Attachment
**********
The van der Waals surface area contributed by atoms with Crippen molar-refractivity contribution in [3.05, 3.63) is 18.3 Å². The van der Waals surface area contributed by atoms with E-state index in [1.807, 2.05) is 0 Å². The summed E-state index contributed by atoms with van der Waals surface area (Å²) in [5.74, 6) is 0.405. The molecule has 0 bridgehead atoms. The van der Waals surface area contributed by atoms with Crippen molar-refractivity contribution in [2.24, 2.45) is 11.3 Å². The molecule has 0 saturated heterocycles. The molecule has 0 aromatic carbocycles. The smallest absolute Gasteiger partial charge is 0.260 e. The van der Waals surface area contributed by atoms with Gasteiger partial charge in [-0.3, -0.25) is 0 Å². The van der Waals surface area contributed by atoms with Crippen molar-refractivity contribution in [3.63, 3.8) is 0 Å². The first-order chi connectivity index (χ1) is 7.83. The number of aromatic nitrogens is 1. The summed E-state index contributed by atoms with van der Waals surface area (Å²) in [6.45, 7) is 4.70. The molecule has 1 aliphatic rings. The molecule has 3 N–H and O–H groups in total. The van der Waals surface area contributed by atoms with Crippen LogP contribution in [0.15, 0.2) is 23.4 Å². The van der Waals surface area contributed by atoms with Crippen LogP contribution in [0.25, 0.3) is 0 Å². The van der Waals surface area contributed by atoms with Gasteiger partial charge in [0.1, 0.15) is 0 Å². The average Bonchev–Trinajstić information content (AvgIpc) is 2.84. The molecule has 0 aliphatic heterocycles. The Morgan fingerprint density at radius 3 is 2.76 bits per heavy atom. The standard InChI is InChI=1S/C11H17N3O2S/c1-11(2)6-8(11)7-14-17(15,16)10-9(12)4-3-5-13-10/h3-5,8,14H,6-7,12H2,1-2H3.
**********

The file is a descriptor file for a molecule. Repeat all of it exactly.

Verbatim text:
The van der Waals surface area contributed by atoms with Crippen molar-refractivity contribution in [3.05, 3.63) is 18.3 Å². The van der Waals surface area contributed by atoms with E-state index in [1.807, 2.05) is 0 Å². The summed E-state index contributed by atoms with van der Waals surface area (Å²) in [5.74, 6) is 0.405. The molecule has 0 bridgehead atoms. The van der Waals surface area contributed by atoms with Crippen molar-refractivity contribution in [2.24, 2.45) is 11.3 Å². The molecule has 0 saturated heterocycles. The molecule has 0 aromatic carbocycles. The smallest absolute Gasteiger partial charge is 0.260 e. The van der Waals surface area contributed by atoms with Gasteiger partial charge in [-0.3, -0.25) is 0 Å². The van der Waals surface area contributed by atoms with Crippen molar-refractivity contribution in [3.63, 3.8) is 0 Å². The first-order chi connectivity index (χ1) is 7.83. The number of aromatic nitrogens is 1. The summed E-state index contributed by atoms with van der Waals surface area (Å²) in [6.45, 7) is 4.70. The molecule has 1 aliphatic rings. The molecule has 3 N–H and O–H groups in total. The van der Waals surface area contributed by atoms with Crippen LogP contribution in [0.15, 0.2) is 23.4 Å². The van der Waals surface area contributed by atoms with Crippen LogP contribution in [0.25, 0.3) is 0 Å². The van der Waals surface area contributed by atoms with Gasteiger partial charge in [0.1, 0.15) is 0 Å². The average Bonchev–Trinajstić information content (AvgIpc) is 2.84. The molecule has 0 aliphatic heterocycles. The Morgan fingerprint density at radius 3 is 2.76 bits per heavy atom. The standard InChI is InChI=1S/C11H17N3O2S/c1-11(2)6-8(11)7-14-17(15,16)10-9(12)4-3-5-13-10/h3-5,8,14H,6-7,12H2,1-2H3.